Word by Word

Creating myself one word at a time.

Mabel Normand with a mirror

Mabel Normand with a mirrorThe last two posts to this blog have been about wrapping up one year and looking forward to the next. My last post, one word resolution, was really about setting goals. I’ve always preferred goals to resolutions. I’m not sure I could point out why. I tend to be a little anti-establishment, so I just assumed it was that facet of my personality.

I was reflecting on one of my favorite poems the other day though. It’s called “Love After Love” by Derek Walcott. Here, I’ll let you read it with me.

The time will come

when, with elation

you will greet yourself arriving

at your own door, in your own mirror

and each will smile at the other’s welcome,

and say, sit here. Eat.

You will love again the stranger who was your self.

Give wine. Give bread. Give back your heart

to itself, to the stranger who has loved you

all your life, whom you ignored

for another, who knows you by heart.

Take down the love letters from the bookshelf,

the photographs, the desperate notes,

peel your own image from the mirror.

Sit. Feast on your life.

There it is. Love yourself. Don’t forget to feast on your own life. I think what I’ve always disliked about resolutions is they are inherently about finding fault and trying improve oneself.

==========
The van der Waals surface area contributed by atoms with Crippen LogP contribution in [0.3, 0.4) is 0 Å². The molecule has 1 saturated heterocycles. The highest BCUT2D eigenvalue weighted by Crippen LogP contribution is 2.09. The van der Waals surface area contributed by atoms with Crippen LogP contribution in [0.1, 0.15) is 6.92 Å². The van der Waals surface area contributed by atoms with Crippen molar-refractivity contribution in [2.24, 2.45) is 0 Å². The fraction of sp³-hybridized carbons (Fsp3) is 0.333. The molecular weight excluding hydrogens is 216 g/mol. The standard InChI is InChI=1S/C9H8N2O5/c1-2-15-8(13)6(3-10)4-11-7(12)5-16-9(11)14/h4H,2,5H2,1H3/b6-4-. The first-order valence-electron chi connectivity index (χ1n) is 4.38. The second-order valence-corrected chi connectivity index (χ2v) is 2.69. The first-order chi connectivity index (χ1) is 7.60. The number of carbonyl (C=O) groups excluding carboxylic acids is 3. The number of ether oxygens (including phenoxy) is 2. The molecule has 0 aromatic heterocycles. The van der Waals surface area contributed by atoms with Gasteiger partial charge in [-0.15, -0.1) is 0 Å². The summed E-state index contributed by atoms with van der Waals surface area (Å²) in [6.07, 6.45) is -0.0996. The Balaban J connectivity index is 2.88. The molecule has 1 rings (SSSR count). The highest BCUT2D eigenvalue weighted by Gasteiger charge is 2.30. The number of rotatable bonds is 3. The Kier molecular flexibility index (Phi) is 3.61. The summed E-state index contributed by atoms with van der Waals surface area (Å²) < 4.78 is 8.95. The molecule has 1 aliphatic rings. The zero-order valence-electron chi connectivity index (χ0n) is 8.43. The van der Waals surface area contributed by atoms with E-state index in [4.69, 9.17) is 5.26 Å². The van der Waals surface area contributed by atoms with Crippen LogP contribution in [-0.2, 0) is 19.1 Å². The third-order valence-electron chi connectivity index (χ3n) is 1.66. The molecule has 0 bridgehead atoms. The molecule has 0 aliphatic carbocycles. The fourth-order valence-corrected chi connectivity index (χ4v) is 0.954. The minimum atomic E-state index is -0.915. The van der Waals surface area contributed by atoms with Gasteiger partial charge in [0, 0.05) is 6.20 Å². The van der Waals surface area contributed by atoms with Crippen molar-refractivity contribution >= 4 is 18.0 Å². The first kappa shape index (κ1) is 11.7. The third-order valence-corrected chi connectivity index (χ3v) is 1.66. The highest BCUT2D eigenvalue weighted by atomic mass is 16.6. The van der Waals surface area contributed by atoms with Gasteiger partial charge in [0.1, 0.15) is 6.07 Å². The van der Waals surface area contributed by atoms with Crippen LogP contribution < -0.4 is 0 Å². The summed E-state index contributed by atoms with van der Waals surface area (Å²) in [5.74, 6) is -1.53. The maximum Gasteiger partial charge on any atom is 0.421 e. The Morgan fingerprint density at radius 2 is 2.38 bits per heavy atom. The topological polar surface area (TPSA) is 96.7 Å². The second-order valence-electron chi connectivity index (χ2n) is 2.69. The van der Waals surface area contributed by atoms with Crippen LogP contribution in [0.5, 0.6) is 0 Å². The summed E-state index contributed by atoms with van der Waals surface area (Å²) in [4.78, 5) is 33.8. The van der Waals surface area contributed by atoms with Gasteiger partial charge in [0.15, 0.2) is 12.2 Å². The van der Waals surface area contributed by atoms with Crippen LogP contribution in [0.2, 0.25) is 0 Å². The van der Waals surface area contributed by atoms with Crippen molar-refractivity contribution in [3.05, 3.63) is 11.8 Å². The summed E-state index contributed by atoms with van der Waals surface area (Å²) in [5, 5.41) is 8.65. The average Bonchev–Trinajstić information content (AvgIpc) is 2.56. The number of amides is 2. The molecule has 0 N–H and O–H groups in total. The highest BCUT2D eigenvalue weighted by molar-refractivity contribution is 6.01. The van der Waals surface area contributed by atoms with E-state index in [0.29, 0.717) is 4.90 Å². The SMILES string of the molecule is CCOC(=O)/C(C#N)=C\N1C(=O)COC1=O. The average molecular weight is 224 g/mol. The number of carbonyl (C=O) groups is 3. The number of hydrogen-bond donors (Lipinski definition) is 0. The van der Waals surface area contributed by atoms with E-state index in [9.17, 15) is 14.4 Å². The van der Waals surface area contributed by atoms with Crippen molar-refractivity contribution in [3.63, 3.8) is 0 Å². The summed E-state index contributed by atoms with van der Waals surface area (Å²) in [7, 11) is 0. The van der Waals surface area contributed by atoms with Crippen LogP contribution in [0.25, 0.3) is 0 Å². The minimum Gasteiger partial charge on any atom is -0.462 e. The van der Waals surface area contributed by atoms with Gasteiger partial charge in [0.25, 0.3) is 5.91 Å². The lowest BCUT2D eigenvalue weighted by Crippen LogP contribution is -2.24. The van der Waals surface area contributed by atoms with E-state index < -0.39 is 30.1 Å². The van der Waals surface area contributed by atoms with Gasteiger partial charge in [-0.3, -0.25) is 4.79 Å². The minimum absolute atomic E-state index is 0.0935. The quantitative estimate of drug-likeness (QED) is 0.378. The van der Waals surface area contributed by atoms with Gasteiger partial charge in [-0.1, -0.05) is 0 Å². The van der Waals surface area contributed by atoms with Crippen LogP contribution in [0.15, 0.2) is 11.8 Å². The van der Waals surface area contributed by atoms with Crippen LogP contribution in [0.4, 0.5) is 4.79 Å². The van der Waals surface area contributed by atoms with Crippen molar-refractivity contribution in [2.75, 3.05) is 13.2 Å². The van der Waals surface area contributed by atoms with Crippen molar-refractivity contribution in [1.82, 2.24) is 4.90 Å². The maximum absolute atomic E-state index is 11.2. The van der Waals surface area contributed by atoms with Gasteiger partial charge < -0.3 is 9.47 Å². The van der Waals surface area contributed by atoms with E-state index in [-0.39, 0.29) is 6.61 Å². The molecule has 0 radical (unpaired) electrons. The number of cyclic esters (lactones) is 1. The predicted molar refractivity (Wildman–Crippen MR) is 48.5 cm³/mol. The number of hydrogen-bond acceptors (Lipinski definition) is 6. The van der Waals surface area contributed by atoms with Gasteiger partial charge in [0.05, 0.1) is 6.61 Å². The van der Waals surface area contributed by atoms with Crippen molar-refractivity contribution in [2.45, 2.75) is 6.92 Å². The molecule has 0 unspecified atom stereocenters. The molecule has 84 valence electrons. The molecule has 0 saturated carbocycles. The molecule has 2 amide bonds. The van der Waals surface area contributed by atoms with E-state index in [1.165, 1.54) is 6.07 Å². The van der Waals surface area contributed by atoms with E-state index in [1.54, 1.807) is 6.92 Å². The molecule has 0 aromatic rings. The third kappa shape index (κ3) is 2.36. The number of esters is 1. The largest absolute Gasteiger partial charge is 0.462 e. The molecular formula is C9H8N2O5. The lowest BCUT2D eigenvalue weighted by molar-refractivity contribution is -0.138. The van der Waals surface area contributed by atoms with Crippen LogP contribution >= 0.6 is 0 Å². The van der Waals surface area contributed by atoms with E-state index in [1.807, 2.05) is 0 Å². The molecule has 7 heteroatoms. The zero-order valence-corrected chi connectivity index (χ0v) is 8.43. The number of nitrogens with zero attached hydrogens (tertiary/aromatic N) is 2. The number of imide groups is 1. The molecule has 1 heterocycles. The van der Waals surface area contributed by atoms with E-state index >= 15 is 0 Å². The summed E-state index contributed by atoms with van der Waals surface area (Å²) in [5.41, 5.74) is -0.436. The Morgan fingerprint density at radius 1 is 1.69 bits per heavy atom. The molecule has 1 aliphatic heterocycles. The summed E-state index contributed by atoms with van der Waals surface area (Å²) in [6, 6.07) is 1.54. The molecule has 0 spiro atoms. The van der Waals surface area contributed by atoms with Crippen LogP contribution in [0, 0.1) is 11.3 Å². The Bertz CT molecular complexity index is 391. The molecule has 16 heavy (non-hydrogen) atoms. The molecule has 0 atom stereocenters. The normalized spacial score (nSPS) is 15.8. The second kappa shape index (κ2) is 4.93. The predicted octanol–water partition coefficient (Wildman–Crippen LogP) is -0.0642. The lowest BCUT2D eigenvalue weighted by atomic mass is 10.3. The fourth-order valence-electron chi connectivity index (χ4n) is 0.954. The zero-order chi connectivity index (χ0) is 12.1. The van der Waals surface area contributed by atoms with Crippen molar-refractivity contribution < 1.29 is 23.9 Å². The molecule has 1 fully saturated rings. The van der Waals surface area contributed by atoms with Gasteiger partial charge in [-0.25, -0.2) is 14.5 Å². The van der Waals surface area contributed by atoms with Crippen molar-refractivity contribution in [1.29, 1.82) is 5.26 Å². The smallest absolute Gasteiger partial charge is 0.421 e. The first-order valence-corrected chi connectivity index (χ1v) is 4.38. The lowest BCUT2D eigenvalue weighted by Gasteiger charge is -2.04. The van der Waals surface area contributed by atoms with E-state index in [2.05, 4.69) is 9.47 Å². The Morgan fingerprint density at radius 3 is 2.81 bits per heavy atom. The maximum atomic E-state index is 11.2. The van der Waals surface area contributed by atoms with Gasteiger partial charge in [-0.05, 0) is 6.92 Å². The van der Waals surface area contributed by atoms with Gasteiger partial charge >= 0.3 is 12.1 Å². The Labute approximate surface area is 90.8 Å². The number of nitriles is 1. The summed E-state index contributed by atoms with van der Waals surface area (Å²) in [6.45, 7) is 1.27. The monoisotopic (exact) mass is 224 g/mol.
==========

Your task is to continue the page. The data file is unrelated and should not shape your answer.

Don’t get me wrong, we all have faults. We all have aspects we need to improve. We all also have amazing traits, aspects and facets. How often do we take the time to explore them? Appreciate them? Why do we always leave it to someone else to point them out, love them?

In this time of resolutions and self-improvement, don’t forget to sit, feast on your own life and all the wonderful you are too.

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2 thoughts on “Love in the time of resolutions

  1. I’m so inspired by this poem. You are so eloquent in your descriptions of it. I have a literary critique blog, so I always appreciate a good writer.

    1. Thank you! I’ve always been drawn to this poem, but it took on a new meaning for me when I read it the other day. It stood in stark contrast to all the “fix yourself” commercials and news stories.

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